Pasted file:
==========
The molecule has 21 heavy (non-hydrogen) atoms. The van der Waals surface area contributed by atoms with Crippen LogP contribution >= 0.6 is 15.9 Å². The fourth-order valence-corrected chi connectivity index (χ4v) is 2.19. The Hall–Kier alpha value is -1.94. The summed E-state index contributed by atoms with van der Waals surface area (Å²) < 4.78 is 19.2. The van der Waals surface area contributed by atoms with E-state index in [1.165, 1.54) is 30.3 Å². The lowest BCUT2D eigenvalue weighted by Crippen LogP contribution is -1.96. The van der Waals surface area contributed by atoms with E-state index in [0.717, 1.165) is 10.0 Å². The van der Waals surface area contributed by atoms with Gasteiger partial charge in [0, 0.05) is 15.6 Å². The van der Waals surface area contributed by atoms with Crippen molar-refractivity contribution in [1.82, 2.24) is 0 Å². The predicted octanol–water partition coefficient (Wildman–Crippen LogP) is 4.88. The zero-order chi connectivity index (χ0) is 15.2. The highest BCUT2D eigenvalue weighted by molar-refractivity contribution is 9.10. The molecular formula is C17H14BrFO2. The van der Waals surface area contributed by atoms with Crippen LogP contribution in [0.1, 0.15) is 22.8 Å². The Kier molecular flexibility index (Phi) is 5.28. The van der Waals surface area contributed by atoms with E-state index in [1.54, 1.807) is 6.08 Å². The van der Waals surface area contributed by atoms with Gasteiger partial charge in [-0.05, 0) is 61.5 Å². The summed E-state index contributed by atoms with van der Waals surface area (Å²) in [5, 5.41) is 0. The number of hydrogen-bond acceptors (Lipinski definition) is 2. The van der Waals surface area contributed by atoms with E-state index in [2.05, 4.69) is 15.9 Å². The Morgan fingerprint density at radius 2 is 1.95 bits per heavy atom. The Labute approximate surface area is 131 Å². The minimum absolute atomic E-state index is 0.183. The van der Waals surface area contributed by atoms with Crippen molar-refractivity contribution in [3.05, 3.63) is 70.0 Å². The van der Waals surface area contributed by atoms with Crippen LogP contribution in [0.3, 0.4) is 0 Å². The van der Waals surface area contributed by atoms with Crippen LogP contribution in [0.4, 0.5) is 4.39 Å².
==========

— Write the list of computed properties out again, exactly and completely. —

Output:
The molecule has 21 heavy (non-hydrogen) atoms. The van der Waals surface area contributed by atoms with Crippen LogP contribution >= 0.6 is 15.9 Å². The fourth-order valence-corrected chi connectivity index (χ4v) is 2.19. The Hall–Kier alpha value is -1.94. The summed E-state index contributed by atoms with van der Waals surface area (Å²) < 4.78 is 19.2. The van der Waals surface area contributed by atoms with E-state index in [1.165, 1.54) is 30.3 Å². The lowest BCUT2D eigenvalue weighted by Crippen LogP contribution is -1.96. The van der Waals surface area contributed by atoms with E-state index in [0.717, 1.165) is 10.0 Å². The van der Waals surface area contributed by atoms with Gasteiger partial charge in [0, 0.05) is 15.6 Å². The van der Waals surface area contributed by atoms with Crippen molar-refractivity contribution in [1.82, 2.24) is 0 Å². The predicted octanol–water partition coefficient (Wildman–Crippen LogP) is 4.88. The zero-order chi connectivity index (χ0) is 15.2. The highest BCUT2D eigenvalue weighted by molar-refractivity contribution is 9.10. The molecular formula is C17H14BrFO2. The van der Waals surface area contributed by atoms with Crippen LogP contribution in [0.1, 0.15) is 22.8 Å². The Kier molecular flexibility index (Phi) is 5.28. The van der Waals surface area contributed by atoms with E-state index in [1.54, 1.807) is 6.08 Å². The van der Waals surface area contributed by atoms with Gasteiger partial charge in [-0.05, 0) is 61.5 Å². The summed E-state index contributed by atoms with van der Waals surface area (Å²) in [5, 5.41) is 0. The number of hydrogen-bond acceptors (Lipinski definition) is 2. The van der Waals surface area contributed by atoms with E-state index in [2.05, 4.69) is 15.9 Å². The Morgan fingerprint density at radius 2 is 1.95 bits per heavy atom. The Labute approximate surface area is 131 Å². The minimum absolute atomic E-state index is 0.183. The van der Waals surface area contributed by atoms with Crippen molar-refractivity contribution in [3.05, 3.63) is 70.0 Å². The van der Waals surface area contributed by atoms with Crippen LogP contribution in [0.3, 0.4) is 0 Å². The van der Waals surface area contributed by atoms with Crippen LogP contribution in [0.4, 0.5) is 4.39 Å².